Can the G8 Navigate Competing Visions for Food Security in Africa?
WASHINGTON—The New Alliance for Food Security and Nutrition — a joint initiative of African leaders, the private sector, and G8 governments — was launched at last year’s G8 Summit with the ambitious goal of lifting 50 million people out of poverty by 2022. Over the past year, 91 percent of G8 government commitments have been disbursed on time, and more than half of the private sector investments — worth a total of over $3 billion — have commenced. From creating an electronic customs clearance system for agriculture commodities in Burkina Faso to a new seed law in Ghana, New Alliance policy actions could prove to be transformational and strengthen food security in New Alliance countries, which also include Ethiopia, Tanzania, Côte d’Ivoire, and Mozambique.
During a pre-G8 Summit event on nutrition last week, Nigeria, Benin and Malawi signed up as well. When they meet at Lough Erne, the G8 leaders will have to reconcile two competing visions of the New Alliance. Some argue that the New Alliance, although well intended, will not result in sustainable or responsible investments. Big global companies only understand large-scale intensive single crop production models, which are often highly destructive to biodiversity and the social fabric of smallholder farming communities. While the flow of corporate investment and the adoption of modern farm management, skills, and technology will increase agricultural production, these benefits would come at a high cost. Investments will also go toward exportable products and not the local market, making smallholder farmers increasingly dependent on volatile international markets.
Others contend that the New Alliance aligns public and private resources with country-led strategies that are consistent with host-country priorities and needs. The initiative is also supportive of multinational guidelines on the governance of land, fisheries, and forests, designed to guard against land grabs and social disruption. Proponents argue that corporate investors, NGOs, and development partners will assist smallholder farmers integrate into agriculture value chains by helping them organize into cooperatives and engage in contract farming. Public-private partnerships (PPPs) and innovative business models will ensure both development and commercial goals are achieved. Which narrative is right? Each holds some merit. In at least four New Alliance countries, there is evidence that local communities have not been sufficiently consulted by investors or governments in land transactions.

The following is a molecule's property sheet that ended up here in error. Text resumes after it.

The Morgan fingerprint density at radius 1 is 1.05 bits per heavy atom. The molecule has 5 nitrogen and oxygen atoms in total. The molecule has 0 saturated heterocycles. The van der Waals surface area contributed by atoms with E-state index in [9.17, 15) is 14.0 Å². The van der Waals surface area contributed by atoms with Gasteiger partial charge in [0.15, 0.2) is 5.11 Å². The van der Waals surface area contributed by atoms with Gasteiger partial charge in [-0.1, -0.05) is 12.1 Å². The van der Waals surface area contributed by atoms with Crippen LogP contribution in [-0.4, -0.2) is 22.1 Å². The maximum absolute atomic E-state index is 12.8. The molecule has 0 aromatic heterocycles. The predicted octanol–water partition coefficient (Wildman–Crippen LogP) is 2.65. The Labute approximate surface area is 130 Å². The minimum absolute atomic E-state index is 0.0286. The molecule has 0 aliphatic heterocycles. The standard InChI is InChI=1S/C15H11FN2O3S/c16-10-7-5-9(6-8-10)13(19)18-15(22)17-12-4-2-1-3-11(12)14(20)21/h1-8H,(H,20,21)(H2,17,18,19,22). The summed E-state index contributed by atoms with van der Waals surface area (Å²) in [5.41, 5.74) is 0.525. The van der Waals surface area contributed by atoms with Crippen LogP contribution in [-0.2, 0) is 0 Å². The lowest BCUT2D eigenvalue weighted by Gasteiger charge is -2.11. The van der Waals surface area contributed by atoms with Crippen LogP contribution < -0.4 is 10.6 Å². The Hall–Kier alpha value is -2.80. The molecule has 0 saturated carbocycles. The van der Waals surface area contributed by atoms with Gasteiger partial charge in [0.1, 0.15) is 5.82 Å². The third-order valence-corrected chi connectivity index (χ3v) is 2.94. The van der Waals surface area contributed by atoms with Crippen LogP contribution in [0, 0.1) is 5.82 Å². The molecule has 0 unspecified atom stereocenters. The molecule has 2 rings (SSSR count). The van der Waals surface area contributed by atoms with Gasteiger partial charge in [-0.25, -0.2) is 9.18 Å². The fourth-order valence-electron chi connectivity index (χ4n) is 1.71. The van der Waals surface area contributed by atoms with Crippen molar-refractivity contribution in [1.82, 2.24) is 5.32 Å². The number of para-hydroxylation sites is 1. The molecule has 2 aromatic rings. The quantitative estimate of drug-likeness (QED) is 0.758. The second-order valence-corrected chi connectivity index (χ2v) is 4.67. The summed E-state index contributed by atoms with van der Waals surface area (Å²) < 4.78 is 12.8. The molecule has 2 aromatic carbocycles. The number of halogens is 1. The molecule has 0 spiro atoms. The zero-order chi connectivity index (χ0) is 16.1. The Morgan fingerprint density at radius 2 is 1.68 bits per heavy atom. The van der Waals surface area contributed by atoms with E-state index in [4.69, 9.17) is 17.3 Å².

In two New Alliance countries, the compensation to households affected by these land investments has been determined to be inadequate. While PPPs are promising, it is clear that some companies simply do not understand how to engage with smallholder farmers. At the same time, the Grow Africa initiative, which is supporting the New Alliance, has reported that more than $60 million invested so far has incorporated smallholder farmers into market-based activities. Approximately 270,000 metric tonnes of commodities were sourced, generating $300 million in sales for farmers. Nearly 800,000 smallholders have benefited from a mix of training, service provisions, and market access. While land grabs are a concern, the New Alliance is not dominated by large global corporations. Many sizeable investments are, in fact, driven by African firms and small and medium-sized enterprises. (Grow Africa data cover New Alliance countries minus Côte d’Ivoire and plus Kenya and Rwanda.)
At the heart of the debate over these competing visions is the role of the private sector. Business and trade are often viewed as sources of plunder in Africa — the depletion of oil, gas, and natural resources through shadowy networks of business and government officials. Africa’s economic growth and rising middle class are promising, and African leaders have clearly committed to private sector development. Yet, this has not completely tipped the balance in local perceptions about the private sector. Weak governance and corruption further undermine trust in both governments and business.
As the host of the upcoming G8 Summit, British Prime Minister David Cameron will have to navigate this thicket of issues. He is off to a good start, forming a “coalition of the willing” to publish guidelines for land transactions and making progress on nutrition through the Global Nutrition for Growth Compact and Commitments. Transparency through the release of the 2013 New Alliance Progress Report will build confidence behind the initiative. But global leaders will need to go further. New Alliance dialogues must be embedded in local contexts, opening them more broadly to public debate through formal platforms or institutions. This means local public and private sector leaders will have to step up. Others can help, but it is these local actors who must ultimately build the mechanisms that will strengthen governance and reveal which investment models succeed or fail, so that we may learn along the way to enabling agricultural transformational in Africa.
Jonathan M. White is a transatlantic fellow with the German Marshall Fund of the United States.
The views expressed in GMF publications and commentary are the views of the author alone.